Swiss-based Bank Sarasin has developed a new country bond rating that could shift the way investors think about sovereign bonds – and the way governments think about their own ecological balance sheets. The evaluation is based upon a simple, but somewhat novel premise: given current ecological trends, a country’s use and availability of resources will play an important role in its ability to make good on future debt obligations.
Sarasin has developed a Sustainability Matrix for Countries, which evaluates countries based on the factors of resource efficiency and resource availability. Sovereign bonds of countries that meet a certain threshold for sustainability – including Sweden, Germany, the Netherlands, Costa Rica, Chile, Brazil and Australia – are good candidates for investment. Meanwhile, those that do not meet these criteria, such as the U.S., China, Russia, most countries of Southern Europe and most oil-rich countries of the Middle East, cannot be included in Sarasin sustainability portfolios, no matter how good their performance on other indicators.
“With ecological scarcity increasing every day, there is a risk to countries that waste resources as well as to countries that don’t have a lot of resources,” said Bank Sarasin sustainability analyst Balazs Magyar. “By providing this assessment, we can increase the bonds’ performance, or at least decrease the risk.”
The matrix was released just weeks before a downgrade in Greece’s bond ratings sent the country reeling into economic chaos. Sarasin’s sustainability ratings had also given Greece poor marks, due to the fact that, in the last several decades, Greece has developed a widening ecological debt. Greece’s per person Ecological Footprint has grown fivefold since 1960. At the same time, its biocapacity has remained effectively constant.
“As is abundantly clear from climate change, biodiversity loss, and the myriad other environmental crises we are facing today, we are now in an ever-more ecologically-constrained world,” said Global Footprint Network President Mathis Wackernagel. “Resource-scarcity is emerging as a growing risk factor to countries’ abilities not only to meet their debt obligations, but to secure quality of life for their citizens.”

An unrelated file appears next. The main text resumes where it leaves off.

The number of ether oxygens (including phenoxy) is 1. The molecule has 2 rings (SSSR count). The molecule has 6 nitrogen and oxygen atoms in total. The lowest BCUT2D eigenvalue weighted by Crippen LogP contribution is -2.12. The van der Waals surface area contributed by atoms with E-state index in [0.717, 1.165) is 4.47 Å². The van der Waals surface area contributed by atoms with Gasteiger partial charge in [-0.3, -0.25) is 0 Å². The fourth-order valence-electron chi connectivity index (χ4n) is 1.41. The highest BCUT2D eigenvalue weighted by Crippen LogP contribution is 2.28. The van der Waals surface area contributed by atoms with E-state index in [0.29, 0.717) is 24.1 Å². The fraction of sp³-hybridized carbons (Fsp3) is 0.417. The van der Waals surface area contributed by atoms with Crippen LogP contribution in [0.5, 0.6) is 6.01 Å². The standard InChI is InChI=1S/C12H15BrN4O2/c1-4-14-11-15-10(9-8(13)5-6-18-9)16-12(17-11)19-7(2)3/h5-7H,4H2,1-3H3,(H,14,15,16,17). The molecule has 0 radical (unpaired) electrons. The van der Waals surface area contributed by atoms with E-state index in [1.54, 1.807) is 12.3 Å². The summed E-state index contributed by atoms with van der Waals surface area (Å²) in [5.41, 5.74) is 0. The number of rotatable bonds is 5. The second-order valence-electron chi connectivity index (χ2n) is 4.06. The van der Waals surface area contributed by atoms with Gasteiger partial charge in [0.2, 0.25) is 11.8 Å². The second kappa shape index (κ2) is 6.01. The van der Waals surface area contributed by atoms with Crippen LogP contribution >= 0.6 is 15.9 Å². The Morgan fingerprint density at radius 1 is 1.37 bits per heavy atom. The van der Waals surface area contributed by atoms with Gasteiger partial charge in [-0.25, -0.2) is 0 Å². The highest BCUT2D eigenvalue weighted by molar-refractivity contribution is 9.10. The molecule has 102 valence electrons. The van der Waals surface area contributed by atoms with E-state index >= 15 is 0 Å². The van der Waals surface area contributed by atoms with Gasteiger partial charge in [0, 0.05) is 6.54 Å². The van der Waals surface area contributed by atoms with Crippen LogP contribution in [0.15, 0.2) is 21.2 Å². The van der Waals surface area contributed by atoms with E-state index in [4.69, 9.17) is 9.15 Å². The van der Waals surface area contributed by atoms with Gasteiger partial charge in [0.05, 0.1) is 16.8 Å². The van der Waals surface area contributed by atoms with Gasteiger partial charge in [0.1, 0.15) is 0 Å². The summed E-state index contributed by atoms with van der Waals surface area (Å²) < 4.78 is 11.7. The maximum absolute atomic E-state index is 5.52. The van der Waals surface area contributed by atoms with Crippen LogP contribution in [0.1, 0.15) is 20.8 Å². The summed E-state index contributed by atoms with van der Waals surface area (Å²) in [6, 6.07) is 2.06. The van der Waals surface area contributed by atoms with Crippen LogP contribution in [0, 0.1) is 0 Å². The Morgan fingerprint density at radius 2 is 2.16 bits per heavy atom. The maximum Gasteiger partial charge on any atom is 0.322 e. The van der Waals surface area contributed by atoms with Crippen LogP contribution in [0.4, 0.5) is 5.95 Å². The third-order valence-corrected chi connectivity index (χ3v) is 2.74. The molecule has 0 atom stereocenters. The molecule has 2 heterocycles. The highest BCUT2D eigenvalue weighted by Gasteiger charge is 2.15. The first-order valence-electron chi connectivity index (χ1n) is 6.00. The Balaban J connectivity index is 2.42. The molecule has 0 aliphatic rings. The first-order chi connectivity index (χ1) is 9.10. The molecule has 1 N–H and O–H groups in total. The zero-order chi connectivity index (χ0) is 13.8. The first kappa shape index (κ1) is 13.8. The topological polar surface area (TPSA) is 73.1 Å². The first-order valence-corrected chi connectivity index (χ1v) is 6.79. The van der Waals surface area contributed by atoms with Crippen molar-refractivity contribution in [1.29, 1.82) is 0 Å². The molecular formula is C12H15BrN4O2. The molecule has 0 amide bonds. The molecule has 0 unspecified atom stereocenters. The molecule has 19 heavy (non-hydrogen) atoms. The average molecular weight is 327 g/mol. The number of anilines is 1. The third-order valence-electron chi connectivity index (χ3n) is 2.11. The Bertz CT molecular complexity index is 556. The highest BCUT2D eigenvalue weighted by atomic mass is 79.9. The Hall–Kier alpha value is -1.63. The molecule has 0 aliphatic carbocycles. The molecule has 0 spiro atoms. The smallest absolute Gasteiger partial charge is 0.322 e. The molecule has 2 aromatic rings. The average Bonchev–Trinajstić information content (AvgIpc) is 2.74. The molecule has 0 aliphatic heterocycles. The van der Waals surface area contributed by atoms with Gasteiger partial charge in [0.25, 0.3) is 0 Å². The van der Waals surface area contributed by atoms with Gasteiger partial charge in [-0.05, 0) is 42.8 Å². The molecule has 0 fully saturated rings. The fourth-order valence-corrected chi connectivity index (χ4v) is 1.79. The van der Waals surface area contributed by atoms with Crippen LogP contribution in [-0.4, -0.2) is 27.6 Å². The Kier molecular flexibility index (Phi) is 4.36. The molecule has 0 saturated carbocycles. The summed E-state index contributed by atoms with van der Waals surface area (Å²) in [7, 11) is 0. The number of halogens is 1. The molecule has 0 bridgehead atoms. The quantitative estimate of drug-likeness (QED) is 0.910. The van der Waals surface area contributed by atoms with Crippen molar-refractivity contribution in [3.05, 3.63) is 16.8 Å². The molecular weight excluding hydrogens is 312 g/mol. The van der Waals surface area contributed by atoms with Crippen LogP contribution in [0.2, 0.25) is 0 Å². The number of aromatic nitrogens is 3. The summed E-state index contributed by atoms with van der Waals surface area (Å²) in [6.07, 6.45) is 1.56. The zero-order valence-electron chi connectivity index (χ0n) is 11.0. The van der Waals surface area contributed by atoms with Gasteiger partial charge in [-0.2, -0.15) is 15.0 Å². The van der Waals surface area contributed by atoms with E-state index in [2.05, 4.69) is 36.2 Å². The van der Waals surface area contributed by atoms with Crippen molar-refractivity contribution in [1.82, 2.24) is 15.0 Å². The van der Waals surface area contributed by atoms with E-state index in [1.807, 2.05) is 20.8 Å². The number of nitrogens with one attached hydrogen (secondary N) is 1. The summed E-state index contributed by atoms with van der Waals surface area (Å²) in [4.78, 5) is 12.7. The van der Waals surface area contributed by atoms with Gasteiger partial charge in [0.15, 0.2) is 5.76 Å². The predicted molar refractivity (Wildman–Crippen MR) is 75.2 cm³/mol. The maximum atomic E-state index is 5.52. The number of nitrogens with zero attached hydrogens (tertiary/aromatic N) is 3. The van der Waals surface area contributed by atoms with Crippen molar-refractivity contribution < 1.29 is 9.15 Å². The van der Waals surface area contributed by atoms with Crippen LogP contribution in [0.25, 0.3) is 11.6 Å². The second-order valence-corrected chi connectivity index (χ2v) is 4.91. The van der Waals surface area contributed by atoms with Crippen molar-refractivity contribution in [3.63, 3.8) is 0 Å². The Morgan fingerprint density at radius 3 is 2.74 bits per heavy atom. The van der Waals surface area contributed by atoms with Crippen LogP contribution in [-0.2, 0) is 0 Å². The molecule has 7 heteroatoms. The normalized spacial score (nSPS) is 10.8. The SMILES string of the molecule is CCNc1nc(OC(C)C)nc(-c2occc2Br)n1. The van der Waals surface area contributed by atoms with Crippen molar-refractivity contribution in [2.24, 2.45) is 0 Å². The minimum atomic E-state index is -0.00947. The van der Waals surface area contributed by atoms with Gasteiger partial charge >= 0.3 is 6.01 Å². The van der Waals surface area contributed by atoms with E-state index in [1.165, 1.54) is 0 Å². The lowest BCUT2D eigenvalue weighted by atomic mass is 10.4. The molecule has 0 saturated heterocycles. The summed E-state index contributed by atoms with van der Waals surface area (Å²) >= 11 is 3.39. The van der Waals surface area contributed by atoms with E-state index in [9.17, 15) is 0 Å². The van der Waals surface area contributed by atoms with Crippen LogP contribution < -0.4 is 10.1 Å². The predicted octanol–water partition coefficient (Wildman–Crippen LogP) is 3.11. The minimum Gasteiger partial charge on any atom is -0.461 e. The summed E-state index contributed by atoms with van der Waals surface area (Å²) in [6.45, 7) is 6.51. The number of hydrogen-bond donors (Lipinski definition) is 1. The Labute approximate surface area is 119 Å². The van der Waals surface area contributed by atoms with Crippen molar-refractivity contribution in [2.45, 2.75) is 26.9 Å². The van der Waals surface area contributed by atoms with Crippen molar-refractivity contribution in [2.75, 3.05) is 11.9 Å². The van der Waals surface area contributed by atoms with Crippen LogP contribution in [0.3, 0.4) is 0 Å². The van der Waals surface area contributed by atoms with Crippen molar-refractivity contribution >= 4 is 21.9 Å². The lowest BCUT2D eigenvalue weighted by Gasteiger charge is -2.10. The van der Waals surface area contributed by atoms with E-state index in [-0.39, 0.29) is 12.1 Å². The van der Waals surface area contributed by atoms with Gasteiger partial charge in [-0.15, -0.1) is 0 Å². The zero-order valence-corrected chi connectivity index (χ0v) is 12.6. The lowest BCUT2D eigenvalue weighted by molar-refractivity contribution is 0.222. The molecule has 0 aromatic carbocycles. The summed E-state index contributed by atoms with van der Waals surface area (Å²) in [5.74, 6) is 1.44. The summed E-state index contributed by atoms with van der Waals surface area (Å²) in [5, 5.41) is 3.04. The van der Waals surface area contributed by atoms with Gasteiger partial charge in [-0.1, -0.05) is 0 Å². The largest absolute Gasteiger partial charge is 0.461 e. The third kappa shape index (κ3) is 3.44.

Sweden tops systematic country rating
Adequate resources must be available for a national economy to grow, but in global terms a steady level of sustainable development can only be maintained in the long term by improving resource-efficiency. Two groups of countries perform well according to Bank Sarasin’s Sustainability Matrix: those rich in resources such as Australia and Brazil, and those that use resources in a very efficient way. The latter group includes countries such as Japan, the Netherlands, Germany and also Switzerland. Sweden actually does well by both measures.
Latin America is high in resource availability, but currently lags in efficiency. Yet the region could have tremendous opportunity if it improved its resource efficiency. At the same time, Japan, Germany and the Netherlands are very efficient, but don’t have significant availability. “Their level of efficiency shows that they could manage future challenges, but for current time, they are over-consuming their resources,” Magyar said.
U.S., Gulf States rate poorly
The U.S. misses the benchmark because, in spite of its sound resource availability, it provides the same quality of life as other industrialized countries on significantly more resources. “The U.S. has a lot of biocapacity but, because of its high rate of resource demand, its Ecological Footprint actually exceeds biocapacity by almost 50 percent,” said Dr. Wackernagel. “When demand is way out of sync with biocapacity, you are in a risky situation. Eventually, it will catch up to you.”
UAE, Cyprus and Qatar rate as the least efficient countries in their income group. As desert countries, they have almost no ecological capacity and, at the same time, they have very inefficient use of resources. “Once the oil runs out, the party might be over,” said Magyar. On the other hand, he said, the region might have a very promising future in emerging solar technology. “No rain, means no clouds, which means a possibility of getting power from the sun.”
Download Bank Sarasin’s Sustainability Report 2009, featuring an interview with Mathis Wackernagel